Boche torpedoes are decidedly disagreeable to listen to. The spot which seems fated to receive more than its share is the small fort north of St. Georges, 350 yards from the "Brick Bridge."

The Fusiliers have written on the sandbags: "Go easy--a dangerous bend!"


Commandant de Jonquières invited my comrade, Guéneau, and myself, to luncheon at the Sub-commandant's Post North--a spot that had a villainous reputation. The house is riddled with bullet and shell-holes.

A room is still habitable and there is found, admirably prepared, the commandant's table, with white linen napkins properly placed at each plate like a metropolitan restaurant.

What a menu! The Marines dine well. The second course has been served when a loud explosion occurs in the vestibule: a 105 has burst in the house and the dining-room is filled with dust and smoke.

Commandant de Jonquières without rising from his chair cries out:

"Anybody hit, men?"

A Marine investigates and replies:

"Nobody, commandant, but there is some plaster in the cream. Shall I replenish it?"

"Call the chef."

The chef, a big, robust individual, comes in immediately.


"Listen. You have forgotten to write '_Petite Marmite_' on our menu. Another time don't forget it. That's all!" And, turning to us, he said, as if nothing had happened:

"You know I saw a movie in Toulon that was absolutely amazing, but I have seen better in Paris, some months before the war----"


A listening post between the Passchendael and Evacuation canals. It is night--a night very black and without moon. I find a group of Marines seated on the ground chatting and I listen----

"What is the saddest thing you have seen, you?"

"It was at the beginning--we were in Belgium. It made me cry to see the burning towns, the poor people fleeing with everything they could carry, and that was not much. It was sad--and it gave one the blues! It hit them hard so suddenly--poor people----"

"And you, Pierre, what's the saddest tale you know of?"

"The death of Commandant Jeanniot, at Dixmude----"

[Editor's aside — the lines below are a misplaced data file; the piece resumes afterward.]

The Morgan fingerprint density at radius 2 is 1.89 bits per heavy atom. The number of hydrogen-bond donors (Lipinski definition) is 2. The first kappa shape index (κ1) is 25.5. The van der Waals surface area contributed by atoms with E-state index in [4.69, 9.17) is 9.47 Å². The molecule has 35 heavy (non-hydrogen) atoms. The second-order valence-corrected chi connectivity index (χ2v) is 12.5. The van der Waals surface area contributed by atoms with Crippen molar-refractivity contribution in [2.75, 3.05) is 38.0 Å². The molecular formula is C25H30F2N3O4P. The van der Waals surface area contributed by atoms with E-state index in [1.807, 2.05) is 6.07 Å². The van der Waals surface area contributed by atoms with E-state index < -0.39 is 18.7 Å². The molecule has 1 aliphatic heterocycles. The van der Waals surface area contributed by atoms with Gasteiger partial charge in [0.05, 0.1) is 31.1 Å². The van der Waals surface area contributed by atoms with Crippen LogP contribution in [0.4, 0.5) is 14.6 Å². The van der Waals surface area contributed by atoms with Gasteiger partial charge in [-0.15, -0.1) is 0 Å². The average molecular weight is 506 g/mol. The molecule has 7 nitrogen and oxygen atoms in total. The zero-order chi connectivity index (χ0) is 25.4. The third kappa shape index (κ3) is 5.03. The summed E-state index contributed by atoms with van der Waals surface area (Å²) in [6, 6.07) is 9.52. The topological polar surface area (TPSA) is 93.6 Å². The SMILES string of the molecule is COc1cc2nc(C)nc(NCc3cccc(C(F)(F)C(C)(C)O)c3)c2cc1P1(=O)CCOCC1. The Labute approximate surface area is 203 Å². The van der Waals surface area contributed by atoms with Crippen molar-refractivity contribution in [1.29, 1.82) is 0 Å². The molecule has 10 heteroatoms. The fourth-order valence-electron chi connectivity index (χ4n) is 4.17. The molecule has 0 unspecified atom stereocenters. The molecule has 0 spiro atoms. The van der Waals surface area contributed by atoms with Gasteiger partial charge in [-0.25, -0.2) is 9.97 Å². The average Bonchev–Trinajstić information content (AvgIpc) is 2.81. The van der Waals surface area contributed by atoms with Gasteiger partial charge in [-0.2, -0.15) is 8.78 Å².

There was deep silence, for they all recalled it. A man, aside from the others, had listened closely without speaking--the others turned toward him:

"And you, _le vieux_, what would you say?"

"The saddest? _Allons_, you have forgotten then our friend wounded between the lines who babbled 'mother' all night, and whom we could not rescue; the same whom we put out of misery!--when at dawn he called to us, 'Kill me--I suffer too much!'"

"And you shot him?" I asked.

"Yes, lieutenant, we killed him--but it is the saddest thing in my war----"

_Tenez_, it seemed to be a night just like this and I could almost hear the cry "mother" in a plaintive voice that grew farther and farther away----


There were casualties to-day. I am waiting for Thiébaut, my sergeant, and a squad of men, with whom I am going into the cantonment to-night at Nieuport.

We are to meet at the First Aid Station and a few men are stretched out on litters moaning. There is one particularly, who is suffering terribly: he has been shot through the stomach and the surgeon says in a hushed voice he will die on the way to the rear. Poor chap, his breathing is labored. They are waiting for an English ambulance to carry them, which will arrive soon, I hope----

The odor of ether and dressings, mingled with the smell of blood, sickens me----

I go outside from time to time, to see if my men have not come up. A company of Fusiliers are being relieved and they file past me. One hears the hurried shuffling of feet. Then an artillery duel starts up. It is very dark in the street. The lantern hanging there casts sinister shadows on the men. Intermittently the sky is brightened up by enemy star-shell. Their lines are less than a mile away.

A soldier passing says to his friend:

"Look, _mon vieux_, at the red lantern--one of Nieuport's brothels!"


Two of my men, Poulet and Chandonnay, were living in the cellar of the lock-keeper's home where they were guarding some material I had sent up. Also, there was a picket of Territorials.

I left Poulet and Chandonnay this particular morning at the moment they themselves went to have dinner with their comrades a short distance away. I had given them leave until after breakfast because I wanted to make some changes in the arrangement of my precious storehouse.

It was one of those little Flemish brick homes where the roof and two stories had been shattered by bombardment, nevertheless in much better condition than the neighboring ones.

I, also, went to dinner on the other side of the locks, where the Marines held the sector.